I had a great day on Thursday at the Landlord & Letting Show. I met all sorts of people there and it was great to catch up with some people I had not seen for a while.
I also did two talks.
A nice lady has a novel approach with vacating tenants
In one of my talks I talked a bit about how problematic it can be when one of joint tenants wants to leave, and how that is why renting individual rooms in a shared house is better if tenants are going to want to vacate at different times.
After the talk a lady came up to speak to me (one of many, I’m generally a bit swamped after a talk).
“Why” she asked me “didn’t you mention assignment?”. “Because” I replied “I think it is better that a new tenancy is signed, as it seems seems to be to be a much cleaner and neater way of doing it” (or words to that effect). “No” she said “I mean assignment of the individual tenants share of the tenancy. We do it all the time”.
I asked her if she had had any legal advice on this procedure and she seemed a bit vague about it. I did not have time to say much else to her, other than I would raise it on the blog.
Does anyone else do this?
The trouble I suppose with all of these things, is that they work well enough when everyone is happy and agreeable, but can throw up problems if anything goes wrong.
My understanding with joint tenancies is that, so far as the landlord is concerned, his tenants are treated (legally) as one. They may be individual human beings, but so far as the relationship of landlord and tenant is concerned, they are collectively ‘the tenant’. I have heard of groups of tenants (ie all of them) assigning their interest to another tenant or group, but I have never heard of one of them doing this while the others remain in occupation.
So lets take an example. Say there are four tenants, Alison, Barbara, Clare and Donna. Donna, being ‘difficult’ is always having arguments with the others and finally says she wants to leave. She manages to persuade Edith to take her place.
Now my standard advice would be that
- Either a new tenancy agreement should be signed with Alison, Barbara, Clare and Edith and the landlord (who will no doubt make a charge for referencing etc).
- Or the girls should ask for permission to take in Edith as a lodger until the fixed term ends, with a view to signing her up formally as a tenant when the tenancy is renewed at the end of the term.
These are all nice clean and clear situations where everyone knows where they are.
What happens though if Donna assigns her interest (or signs a document to that effect) in the tenancy to Edith? Assuming of course that the landlord agrees to this.
Thoughts and speculation
First of all, is this actually legally possible? I don’t think it can change the legal ownership of the tenancy, as this will remain with the signatories on the tenancy agreement. All Donna will be assigning is her beneficial interest (see here in the Foundations series for an explanation of this) to Edith.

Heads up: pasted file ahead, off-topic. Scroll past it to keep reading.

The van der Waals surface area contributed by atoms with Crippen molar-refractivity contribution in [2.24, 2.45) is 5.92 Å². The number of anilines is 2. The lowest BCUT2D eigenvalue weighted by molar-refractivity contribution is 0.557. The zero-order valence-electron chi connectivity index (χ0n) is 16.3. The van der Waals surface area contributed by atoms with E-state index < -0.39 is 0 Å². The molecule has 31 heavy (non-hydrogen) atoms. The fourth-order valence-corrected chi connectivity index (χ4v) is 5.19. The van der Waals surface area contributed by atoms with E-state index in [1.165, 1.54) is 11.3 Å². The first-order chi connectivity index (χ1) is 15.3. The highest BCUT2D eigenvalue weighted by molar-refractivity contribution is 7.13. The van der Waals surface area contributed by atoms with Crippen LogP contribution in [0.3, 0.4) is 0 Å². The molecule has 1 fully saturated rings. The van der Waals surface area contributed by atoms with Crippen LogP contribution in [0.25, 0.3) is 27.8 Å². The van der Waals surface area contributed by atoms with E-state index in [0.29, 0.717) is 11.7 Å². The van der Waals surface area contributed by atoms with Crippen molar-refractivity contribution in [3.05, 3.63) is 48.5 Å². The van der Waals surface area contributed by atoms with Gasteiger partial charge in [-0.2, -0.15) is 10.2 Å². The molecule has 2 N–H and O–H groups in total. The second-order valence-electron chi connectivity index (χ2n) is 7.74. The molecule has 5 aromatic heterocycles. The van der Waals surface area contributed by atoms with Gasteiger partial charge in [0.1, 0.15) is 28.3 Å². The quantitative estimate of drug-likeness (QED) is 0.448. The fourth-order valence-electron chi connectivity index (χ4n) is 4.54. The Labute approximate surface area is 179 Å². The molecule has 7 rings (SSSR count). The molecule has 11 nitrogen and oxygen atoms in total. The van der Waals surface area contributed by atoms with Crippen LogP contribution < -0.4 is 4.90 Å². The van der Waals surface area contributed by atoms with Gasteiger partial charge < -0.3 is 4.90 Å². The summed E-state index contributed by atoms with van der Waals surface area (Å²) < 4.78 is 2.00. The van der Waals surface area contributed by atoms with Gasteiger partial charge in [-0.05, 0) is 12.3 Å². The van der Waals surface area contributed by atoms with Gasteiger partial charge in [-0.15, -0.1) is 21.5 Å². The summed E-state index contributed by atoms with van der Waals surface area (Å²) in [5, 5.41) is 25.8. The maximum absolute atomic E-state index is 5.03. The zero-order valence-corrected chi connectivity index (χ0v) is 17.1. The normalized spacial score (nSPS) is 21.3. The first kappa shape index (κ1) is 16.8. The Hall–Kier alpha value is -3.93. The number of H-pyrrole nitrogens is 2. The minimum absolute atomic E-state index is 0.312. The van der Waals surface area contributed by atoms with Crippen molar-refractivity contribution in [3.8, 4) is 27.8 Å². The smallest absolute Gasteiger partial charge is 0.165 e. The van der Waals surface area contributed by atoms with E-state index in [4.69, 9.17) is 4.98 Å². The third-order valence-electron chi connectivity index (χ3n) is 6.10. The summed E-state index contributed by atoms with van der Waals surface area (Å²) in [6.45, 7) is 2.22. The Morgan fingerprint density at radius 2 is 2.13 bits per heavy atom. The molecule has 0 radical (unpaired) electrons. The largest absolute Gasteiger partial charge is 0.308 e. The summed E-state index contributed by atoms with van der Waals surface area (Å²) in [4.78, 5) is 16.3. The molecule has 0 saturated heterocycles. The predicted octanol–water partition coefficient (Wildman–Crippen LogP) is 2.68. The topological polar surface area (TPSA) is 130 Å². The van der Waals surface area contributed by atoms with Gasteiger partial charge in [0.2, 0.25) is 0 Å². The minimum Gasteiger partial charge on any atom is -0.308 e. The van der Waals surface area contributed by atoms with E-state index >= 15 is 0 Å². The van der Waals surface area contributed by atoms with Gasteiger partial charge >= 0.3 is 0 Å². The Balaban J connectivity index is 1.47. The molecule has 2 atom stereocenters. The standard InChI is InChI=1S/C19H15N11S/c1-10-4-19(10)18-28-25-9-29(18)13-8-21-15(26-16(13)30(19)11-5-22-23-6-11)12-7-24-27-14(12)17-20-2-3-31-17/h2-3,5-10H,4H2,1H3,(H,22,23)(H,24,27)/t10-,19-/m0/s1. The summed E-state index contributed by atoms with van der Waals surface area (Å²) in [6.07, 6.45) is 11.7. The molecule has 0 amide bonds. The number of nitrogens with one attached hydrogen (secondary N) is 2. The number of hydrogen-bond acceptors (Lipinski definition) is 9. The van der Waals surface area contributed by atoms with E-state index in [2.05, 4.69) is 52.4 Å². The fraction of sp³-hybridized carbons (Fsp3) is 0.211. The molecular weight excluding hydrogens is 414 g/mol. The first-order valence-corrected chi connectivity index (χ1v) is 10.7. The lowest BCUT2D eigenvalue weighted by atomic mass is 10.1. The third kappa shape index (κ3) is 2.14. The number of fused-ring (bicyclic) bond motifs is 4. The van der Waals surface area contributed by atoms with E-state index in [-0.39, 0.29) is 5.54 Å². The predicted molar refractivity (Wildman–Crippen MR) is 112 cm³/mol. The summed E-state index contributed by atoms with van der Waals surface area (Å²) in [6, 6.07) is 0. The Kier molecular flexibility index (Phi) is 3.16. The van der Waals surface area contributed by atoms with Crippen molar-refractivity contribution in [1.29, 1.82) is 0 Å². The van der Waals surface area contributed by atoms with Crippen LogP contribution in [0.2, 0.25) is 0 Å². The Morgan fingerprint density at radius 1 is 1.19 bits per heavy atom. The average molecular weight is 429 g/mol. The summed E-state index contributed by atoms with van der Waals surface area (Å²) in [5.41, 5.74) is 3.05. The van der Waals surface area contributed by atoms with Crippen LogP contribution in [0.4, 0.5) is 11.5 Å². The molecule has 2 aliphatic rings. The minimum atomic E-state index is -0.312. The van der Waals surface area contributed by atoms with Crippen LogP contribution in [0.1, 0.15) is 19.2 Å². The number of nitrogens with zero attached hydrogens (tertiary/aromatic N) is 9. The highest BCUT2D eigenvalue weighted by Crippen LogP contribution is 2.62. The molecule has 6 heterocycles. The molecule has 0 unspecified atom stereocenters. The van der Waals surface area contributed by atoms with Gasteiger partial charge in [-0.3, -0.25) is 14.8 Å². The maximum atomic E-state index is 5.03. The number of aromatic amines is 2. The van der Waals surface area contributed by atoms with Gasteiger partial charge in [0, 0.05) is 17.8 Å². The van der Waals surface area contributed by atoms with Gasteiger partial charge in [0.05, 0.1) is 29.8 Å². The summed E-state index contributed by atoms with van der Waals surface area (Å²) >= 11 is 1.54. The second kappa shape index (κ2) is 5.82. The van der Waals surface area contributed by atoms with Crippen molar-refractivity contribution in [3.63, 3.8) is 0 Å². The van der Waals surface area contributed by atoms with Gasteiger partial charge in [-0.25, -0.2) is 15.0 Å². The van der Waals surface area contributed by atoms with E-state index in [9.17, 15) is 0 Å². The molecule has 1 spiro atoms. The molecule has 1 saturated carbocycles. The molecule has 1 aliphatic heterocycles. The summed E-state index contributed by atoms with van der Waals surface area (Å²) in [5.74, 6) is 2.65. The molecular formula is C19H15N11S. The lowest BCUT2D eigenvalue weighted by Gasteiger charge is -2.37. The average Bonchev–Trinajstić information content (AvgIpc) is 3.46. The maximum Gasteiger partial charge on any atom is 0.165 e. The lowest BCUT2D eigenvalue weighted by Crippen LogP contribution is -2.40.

This may (perhaps) entitle Edith to live in the property, but I am not entirely sure how the rest of it will work out. Will the landlord have a direct right to name her in court proceedings, for example for eviction and/or a claim for a CCJ for rent arrears? Will she be bound by all the terms of the tenancy agreement, or just those ‘touching and concerning the land’.
Or would the actual fact of the situation (assuming the other tenants let her move in) somehow impledly change the terms of the tenancy itself? Surely not.
My nice lady said that they did it ‘all the time’. What would happen then if ALL the legal tenants had assigned their beneficial interest to others, and no-one actually named on the tenancy agreement was living in the property?
For example if the landlord wanted to issue possession proceedings, what would he do about serving proceedings on the defendants (who would presumably be the tenants named on the tenancy), if none of them were there and he had no idea where they were living?
I would be very interested to hear from any lawyers who have any views on this situation.
A shadowy memory of a past case
I can dimly remember a nightmare case from when I was an assistant solicitor which nearly went to the Court of Appeal (the only time I have ever been anywhere near it) on what I think was a similar point.
From what I can recall, it involved a lady who, after a bust up with her husband, paid £15,000 for someone’e beneficial interest in a local property let out on a long lease. The other occupiers promptly excluded her and refused her entry, and we had a long drawn out case about it, on legal aid, which only the barrister (and in my more intelligent moments, myself) really understood. Certainly it was way over the heads of the clients, who were not the brightest.
The case dragged on for several years, and I think it was eventually settled. It is not a happy memory. I would not want my nice lady to be involved in anything similar.